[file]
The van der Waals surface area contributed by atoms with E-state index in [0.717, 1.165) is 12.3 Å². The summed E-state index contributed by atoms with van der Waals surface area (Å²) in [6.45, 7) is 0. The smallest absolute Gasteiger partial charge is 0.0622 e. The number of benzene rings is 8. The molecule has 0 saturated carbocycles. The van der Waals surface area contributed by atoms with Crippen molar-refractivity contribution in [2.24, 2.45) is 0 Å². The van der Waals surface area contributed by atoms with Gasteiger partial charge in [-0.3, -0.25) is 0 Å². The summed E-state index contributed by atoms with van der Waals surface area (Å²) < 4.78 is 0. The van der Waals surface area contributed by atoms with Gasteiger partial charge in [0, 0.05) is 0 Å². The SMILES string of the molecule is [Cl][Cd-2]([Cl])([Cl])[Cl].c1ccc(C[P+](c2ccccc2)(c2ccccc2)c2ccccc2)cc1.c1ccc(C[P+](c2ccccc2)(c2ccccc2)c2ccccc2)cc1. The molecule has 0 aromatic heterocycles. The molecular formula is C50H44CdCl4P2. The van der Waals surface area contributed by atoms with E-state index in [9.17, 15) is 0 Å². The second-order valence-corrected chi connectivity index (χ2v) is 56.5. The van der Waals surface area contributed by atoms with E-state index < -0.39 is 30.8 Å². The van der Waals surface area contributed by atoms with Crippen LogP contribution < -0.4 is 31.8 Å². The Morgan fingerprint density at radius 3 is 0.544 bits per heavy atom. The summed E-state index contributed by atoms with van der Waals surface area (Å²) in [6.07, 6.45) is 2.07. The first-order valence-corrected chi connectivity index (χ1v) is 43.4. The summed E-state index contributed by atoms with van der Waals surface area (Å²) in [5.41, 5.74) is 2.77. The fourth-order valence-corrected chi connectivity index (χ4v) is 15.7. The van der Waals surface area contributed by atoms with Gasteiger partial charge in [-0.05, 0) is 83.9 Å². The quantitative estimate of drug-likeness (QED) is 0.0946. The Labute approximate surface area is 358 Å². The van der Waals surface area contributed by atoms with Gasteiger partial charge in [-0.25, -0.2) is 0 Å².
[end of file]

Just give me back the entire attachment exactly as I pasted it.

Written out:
The van der Waals surface area contributed by atoms with E-state index in [0.717, 1.165) is 12.3 Å². The summed E-state index contributed by atoms with van der Waals surface area (Å²) in [6.45, 7) is 0. The smallest absolute Gasteiger partial charge is 0.0622 e. The number of benzene rings is 8. The molecule has 0 saturated carbocycles. The van der Waals surface area contributed by atoms with Crippen molar-refractivity contribution in [2.24, 2.45) is 0 Å². The van der Waals surface area contributed by atoms with Gasteiger partial charge in [-0.3, -0.25) is 0 Å². The summed E-state index contributed by atoms with van der Waals surface area (Å²) < 4.78 is 0. The van der Waals surface area contributed by atoms with Gasteiger partial charge in [0, 0.05) is 0 Å². The SMILES string of the molecule is [Cl][Cd-2]([Cl])([Cl])[Cl].c1ccc(C[P+](c2ccccc2)(c2ccccc2)c2ccccc2)cc1.c1ccc(C[P+](c2ccccc2)(c2ccccc2)c2ccccc2)cc1. The molecule has 0 aromatic heterocycles. The molecular formula is C50H44CdCl4P2. The van der Waals surface area contributed by atoms with E-state index in [9.17, 15) is 0 Å². The second-order valence-corrected chi connectivity index (χ2v) is 56.5. The van der Waals surface area contributed by atoms with E-state index < -0.39 is 30.8 Å². The van der Waals surface area contributed by atoms with Crippen LogP contribution < -0.4 is 31.8 Å². The Morgan fingerprint density at radius 3 is 0.544 bits per heavy atom. The summed E-state index contributed by atoms with van der Waals surface area (Å²) in [6.07, 6.45) is 2.07. The first-order valence-corrected chi connectivity index (χ1v) is 43.4. The summed E-state index contributed by atoms with van der Waals surface area (Å²) in [5.41, 5.74) is 2.77. The fourth-order valence-corrected chi connectivity index (χ4v) is 15.7. The van der Waals surface area contributed by atoms with Gasteiger partial charge in [-0.05, 0) is 83.9 Å². The quantitative estimate of drug-likeness (QED) is 0.0946. The Labute approximate surface area is 358 Å². The van der Waals surface area contributed by atoms with Gasteiger partial charge in [-0.25, -0.2) is 0 Å².